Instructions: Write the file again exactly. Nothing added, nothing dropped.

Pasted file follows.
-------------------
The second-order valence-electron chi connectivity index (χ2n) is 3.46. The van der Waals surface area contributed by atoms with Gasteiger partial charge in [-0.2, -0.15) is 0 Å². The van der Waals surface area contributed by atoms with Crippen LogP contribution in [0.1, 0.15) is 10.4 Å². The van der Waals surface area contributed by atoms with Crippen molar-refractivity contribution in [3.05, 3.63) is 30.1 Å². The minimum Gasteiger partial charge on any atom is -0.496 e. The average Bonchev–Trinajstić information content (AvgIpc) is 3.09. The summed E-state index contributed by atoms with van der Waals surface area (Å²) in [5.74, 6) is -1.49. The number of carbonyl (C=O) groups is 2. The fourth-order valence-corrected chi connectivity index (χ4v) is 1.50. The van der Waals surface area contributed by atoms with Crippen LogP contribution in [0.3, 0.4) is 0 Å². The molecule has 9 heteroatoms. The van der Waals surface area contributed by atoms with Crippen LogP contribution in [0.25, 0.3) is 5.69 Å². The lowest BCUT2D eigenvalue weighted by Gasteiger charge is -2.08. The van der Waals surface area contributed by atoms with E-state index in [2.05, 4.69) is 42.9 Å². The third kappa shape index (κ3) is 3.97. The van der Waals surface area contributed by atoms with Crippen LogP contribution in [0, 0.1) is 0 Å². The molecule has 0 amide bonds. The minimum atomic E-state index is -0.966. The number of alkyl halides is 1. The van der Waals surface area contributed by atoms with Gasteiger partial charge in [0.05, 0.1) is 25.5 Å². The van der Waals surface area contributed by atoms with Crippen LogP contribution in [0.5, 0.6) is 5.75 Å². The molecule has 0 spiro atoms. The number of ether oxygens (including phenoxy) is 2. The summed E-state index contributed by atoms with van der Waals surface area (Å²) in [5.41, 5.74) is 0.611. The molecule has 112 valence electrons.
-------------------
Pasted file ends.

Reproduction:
The second-order valence-electron chi connectivity index (χ2n) is 3.46. The van der Waals surface area contributed by atoms with Gasteiger partial charge in [-0.2, -0.15) is 0 Å². The van der Waals surface area contributed by atoms with Crippen LogP contribution in [0.1, 0.15) is 10.4 Å². The van der Waals surface area contributed by atoms with Crippen molar-refractivity contribution in [3.05, 3.63) is 30.1 Å². The minimum Gasteiger partial charge on any atom is -0.496 e. The average Bonchev–Trinajstić information content (AvgIpc) is 3.09. The summed E-state index contributed by atoms with van der Waals surface area (Å²) in [5.74, 6) is -1.49. The number of carbonyl (C=O) groups is 2. The fourth-order valence-corrected chi connectivity index (χ4v) is 1.50. The van der Waals surface area contributed by atoms with Crippen LogP contribution in [0.3, 0.4) is 0 Å². The molecule has 9 heteroatoms. The van der Waals surface area contributed by atoms with Crippen LogP contribution in [0.25, 0.3) is 5.69 Å². The lowest BCUT2D eigenvalue weighted by Gasteiger charge is -2.08. The van der Waals surface area contributed by atoms with E-state index in [2.05, 4.69) is 42.9 Å². The third kappa shape index (κ3) is 3.97. The van der Waals surface area contributed by atoms with Crippen LogP contribution in [0, 0.1) is 0 Å². The molecule has 0 amide bonds. The minimum atomic E-state index is -0.966. The number of alkyl halides is 1. The van der Waals surface area contributed by atoms with Gasteiger partial charge in [0.05, 0.1) is 25.5 Å². The van der Waals surface area contributed by atoms with Crippen LogP contribution in [0.5, 0.6) is 5.75 Å². The molecule has 0 spiro atoms. The number of ether oxygens (including phenoxy) is 2. The summed E-state index contributed by atoms with van der Waals surface area (Å²) in [5.41, 5.74) is 0.611. The molecule has 112 valence electrons.